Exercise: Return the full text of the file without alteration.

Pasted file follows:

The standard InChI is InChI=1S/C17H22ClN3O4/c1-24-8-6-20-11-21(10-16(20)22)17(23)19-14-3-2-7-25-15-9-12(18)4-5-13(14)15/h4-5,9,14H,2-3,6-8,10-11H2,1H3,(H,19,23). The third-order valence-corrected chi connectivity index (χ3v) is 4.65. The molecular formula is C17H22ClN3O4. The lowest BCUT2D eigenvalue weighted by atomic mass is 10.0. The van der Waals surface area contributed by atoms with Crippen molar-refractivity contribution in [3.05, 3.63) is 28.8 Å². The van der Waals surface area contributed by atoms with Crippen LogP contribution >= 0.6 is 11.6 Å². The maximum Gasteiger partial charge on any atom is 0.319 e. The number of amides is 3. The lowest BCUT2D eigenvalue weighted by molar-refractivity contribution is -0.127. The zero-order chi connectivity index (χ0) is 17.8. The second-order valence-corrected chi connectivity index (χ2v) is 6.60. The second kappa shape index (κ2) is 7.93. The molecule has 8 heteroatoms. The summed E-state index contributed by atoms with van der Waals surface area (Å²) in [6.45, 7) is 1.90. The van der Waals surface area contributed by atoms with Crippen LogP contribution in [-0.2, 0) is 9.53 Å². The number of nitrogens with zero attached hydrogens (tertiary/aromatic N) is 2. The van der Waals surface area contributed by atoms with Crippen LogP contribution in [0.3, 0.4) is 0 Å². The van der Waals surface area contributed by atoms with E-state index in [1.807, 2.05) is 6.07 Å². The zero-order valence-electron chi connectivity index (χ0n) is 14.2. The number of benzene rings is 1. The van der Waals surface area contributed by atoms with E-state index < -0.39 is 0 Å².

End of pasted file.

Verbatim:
The standard InChI is InChI=1S/C17H22ClN3O4/c1-24-8-6-20-11-21(10-16(20)22)17(23)19-14-3-2-7-25-15-9-12(18)4-5-13(14)15/h4-5,9,14H,2-3,6-8,10-11H2,1H3,(H,19,23). The third-order valence-corrected chi connectivity index (χ3v) is 4.65. The molecular formula is C17H22ClN3O4. The lowest BCUT2D eigenvalue weighted by atomic mass is 10.0. The van der Waals surface area contributed by atoms with Crippen molar-refractivity contribution in [3.05, 3.63) is 28.8 Å². The van der Waals surface area contributed by atoms with Crippen LogP contribution >= 0.6 is 11.6 Å². The maximum Gasteiger partial charge on any atom is 0.319 e. The number of amides is 3. The lowest BCUT2D eigenvalue weighted by molar-refractivity contribution is -0.127. The zero-order chi connectivity index (χ0) is 17.8. The second-order valence-corrected chi connectivity index (χ2v) is 6.60. The second kappa shape index (κ2) is 7.93. The molecule has 8 heteroatoms. The summed E-state index contributed by atoms with van der Waals surface area (Å²) in [6.45, 7) is 1.90. The van der Waals surface area contributed by atoms with Crippen LogP contribution in [-0.2, 0) is 9.53 Å². The number of nitrogens with zero attached hydrogens (tertiary/aromatic N) is 2. The van der Waals surface area contributed by atoms with Crippen LogP contribution in [0.3, 0.4) is 0 Å². The van der Waals surface area contributed by atoms with E-state index in [1.807, 2.05) is 6.07 Å². The zero-order valence-electron chi connectivity index (χ0n) is 14.2. The number of benzene rings is 1. The van der Waals surface area contributed by atoms with E-state index < -0.39 is 0 Å².